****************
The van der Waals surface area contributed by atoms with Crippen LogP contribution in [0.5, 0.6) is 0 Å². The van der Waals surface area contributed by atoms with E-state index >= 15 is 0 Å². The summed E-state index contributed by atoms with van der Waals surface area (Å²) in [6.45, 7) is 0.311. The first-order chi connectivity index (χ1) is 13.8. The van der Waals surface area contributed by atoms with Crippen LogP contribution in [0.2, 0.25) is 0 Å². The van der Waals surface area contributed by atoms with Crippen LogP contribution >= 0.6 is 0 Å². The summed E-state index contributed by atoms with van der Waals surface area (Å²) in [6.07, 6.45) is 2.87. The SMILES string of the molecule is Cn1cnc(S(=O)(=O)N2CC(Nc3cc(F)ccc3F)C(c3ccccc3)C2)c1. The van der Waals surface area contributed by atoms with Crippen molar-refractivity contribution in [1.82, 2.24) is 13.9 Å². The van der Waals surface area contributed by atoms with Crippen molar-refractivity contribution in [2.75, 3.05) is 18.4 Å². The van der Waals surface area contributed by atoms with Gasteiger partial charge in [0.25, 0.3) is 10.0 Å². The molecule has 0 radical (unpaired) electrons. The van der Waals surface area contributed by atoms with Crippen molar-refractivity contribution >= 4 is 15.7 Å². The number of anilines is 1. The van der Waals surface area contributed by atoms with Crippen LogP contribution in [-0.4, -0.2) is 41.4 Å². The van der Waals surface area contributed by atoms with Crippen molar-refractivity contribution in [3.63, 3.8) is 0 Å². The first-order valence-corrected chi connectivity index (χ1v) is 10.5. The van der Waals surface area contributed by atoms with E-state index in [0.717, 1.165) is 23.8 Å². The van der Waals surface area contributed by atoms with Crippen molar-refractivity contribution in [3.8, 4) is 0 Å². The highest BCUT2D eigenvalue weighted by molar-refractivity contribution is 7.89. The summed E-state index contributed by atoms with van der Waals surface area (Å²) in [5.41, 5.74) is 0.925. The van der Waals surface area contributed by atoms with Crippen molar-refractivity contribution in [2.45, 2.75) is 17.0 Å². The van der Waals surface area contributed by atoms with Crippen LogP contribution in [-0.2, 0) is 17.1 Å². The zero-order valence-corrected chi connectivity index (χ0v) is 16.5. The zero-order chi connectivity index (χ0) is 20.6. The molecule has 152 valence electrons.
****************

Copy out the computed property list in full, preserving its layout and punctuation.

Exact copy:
The van der Waals surface area contributed by atoms with Crippen LogP contribution in [0.5, 0.6) is 0 Å². The van der Waals surface area contributed by atoms with E-state index >= 15 is 0 Å². The summed E-state index contributed by atoms with van der Waals surface area (Å²) in [6.45, 7) is 0.311. The first-order chi connectivity index (χ1) is 13.8. The van der Waals surface area contributed by atoms with Crippen LogP contribution in [0.2, 0.25) is 0 Å². The van der Waals surface area contributed by atoms with Crippen LogP contribution >= 0.6 is 0 Å². The summed E-state index contributed by atoms with van der Waals surface area (Å²) in [6.07, 6.45) is 2.87. The SMILES string of the molecule is Cn1cnc(S(=O)(=O)N2CC(Nc3cc(F)ccc3F)C(c3ccccc3)C2)c1. The van der Waals surface area contributed by atoms with Crippen molar-refractivity contribution in [1.82, 2.24) is 13.9 Å². The van der Waals surface area contributed by atoms with Crippen molar-refractivity contribution in [2.75, 3.05) is 18.4 Å². The van der Waals surface area contributed by atoms with Gasteiger partial charge in [0.25, 0.3) is 10.0 Å². The molecule has 0 radical (unpaired) electrons. The van der Waals surface area contributed by atoms with Crippen molar-refractivity contribution >= 4 is 15.7 Å². The number of anilines is 1. The van der Waals surface area contributed by atoms with Crippen LogP contribution in [-0.4, -0.2) is 41.4 Å². The van der Waals surface area contributed by atoms with Crippen molar-refractivity contribution in [3.63, 3.8) is 0 Å². The first-order valence-corrected chi connectivity index (χ1v) is 10.5. The van der Waals surface area contributed by atoms with E-state index in [0.717, 1.165) is 23.8 Å². The van der Waals surface area contributed by atoms with Crippen molar-refractivity contribution in [3.8, 4) is 0 Å². The highest BCUT2D eigenvalue weighted by molar-refractivity contribution is 7.89. The summed E-state index contributed by atoms with van der Waals surface area (Å²) in [5.41, 5.74) is 0.925. The van der Waals surface area contributed by atoms with Crippen molar-refractivity contribution in [2.45, 2.75) is 17.0 Å². The van der Waals surface area contributed by atoms with Crippen LogP contribution in [-0.2, 0) is 17.1 Å². The zero-order valence-corrected chi connectivity index (χ0v) is 16.5. The zero-order chi connectivity index (χ0) is 20.6. The molecule has 152 valence electrons.